These social media behaviors are turning off your followers
Through a special arrangement, presented here for discussion is a summary of a current article from MarketingCharts, a Watershed Publishing publication providing up-to-to-minute data and research to marketers.
A recent study from Sprout Social shows that brands need to strike a very delicate balance with their social media promotions or risk losing their followers. For instance, posting too many promotions is the most annoying action. But at the same time, consumers say they need to see a product multiple times on social media before they’ll buy it.
Far and away the most annoying action a brand can take is posting too many promotions, cited by 58 percent of respondents to Sprout Social’s survey, which was fielded among more than 1,000 Facebook, Instagram and Twitter users. About one-third or more said it’s annoying when brands use slang and jargon (38 percent), lack personality on their accounts (35 percent) and try to be funny when they’re not (32 percent). Let’s deconstruct that for a second: some of your followers want you to have more personality, but you can’t try too hard and you can’t use certain terms. Good luck with that.
Moving on to the actions that really hurt — unfollows — the survey indicates that overdoing it on promotional messages (46 percent) is the biggest culprit. Tweeting too much (35 percent) is also a complaint, though irrelevant information is a bigger turn-off (41 percent). Just so you’re clear, you also can’t be too quiet either. Almost one in five say this would make them unfollow your brand.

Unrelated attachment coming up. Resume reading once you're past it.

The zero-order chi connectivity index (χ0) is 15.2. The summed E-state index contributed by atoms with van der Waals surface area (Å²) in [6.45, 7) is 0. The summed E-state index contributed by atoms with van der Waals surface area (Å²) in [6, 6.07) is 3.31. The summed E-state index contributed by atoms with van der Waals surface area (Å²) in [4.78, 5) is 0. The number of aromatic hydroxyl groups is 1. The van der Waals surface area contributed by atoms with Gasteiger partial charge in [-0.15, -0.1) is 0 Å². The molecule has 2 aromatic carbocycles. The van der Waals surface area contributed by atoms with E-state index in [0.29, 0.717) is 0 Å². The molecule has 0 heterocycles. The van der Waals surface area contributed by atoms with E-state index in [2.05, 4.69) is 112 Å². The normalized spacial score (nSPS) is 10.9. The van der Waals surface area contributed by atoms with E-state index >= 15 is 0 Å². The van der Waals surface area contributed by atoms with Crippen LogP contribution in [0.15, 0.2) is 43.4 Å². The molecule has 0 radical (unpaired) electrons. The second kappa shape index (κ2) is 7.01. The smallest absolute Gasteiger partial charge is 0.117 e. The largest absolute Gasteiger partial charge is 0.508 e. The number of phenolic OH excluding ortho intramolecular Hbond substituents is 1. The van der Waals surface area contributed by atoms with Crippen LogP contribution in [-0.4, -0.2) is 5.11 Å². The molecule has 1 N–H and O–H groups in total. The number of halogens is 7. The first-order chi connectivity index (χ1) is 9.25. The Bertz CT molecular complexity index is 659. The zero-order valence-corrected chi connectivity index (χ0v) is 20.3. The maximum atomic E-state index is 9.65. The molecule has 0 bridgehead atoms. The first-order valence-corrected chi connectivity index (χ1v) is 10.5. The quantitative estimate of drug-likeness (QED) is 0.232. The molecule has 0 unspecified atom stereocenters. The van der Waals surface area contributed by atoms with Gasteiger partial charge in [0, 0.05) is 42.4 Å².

So be active but not overly promotional. And here’s the kicker: some repetition appears to be necessary. About 85 percent of survey respondents said they need to see a product or service multiple times on social media before they purchase it, with most of those (61 percent overall) wanting to see it two to four times.
Other findings from the survey:
- Fifty-eight percent said they are more likely to buy from a brand that they follow on social media;
- Three-quarters have purchased something because they saw it on social media;
- Almost six in 10 respondents said they follow brands because they’re interested in promotions, trailing only interest in the brand’s product or service (73 percent).
DISCUSSION QUESTIONS: Do consumers have less patience with irrelevant social messaging than with TV and other outreach methods? What are your personal dos and don’ts for establishing a brand personality and productive messaging via social media?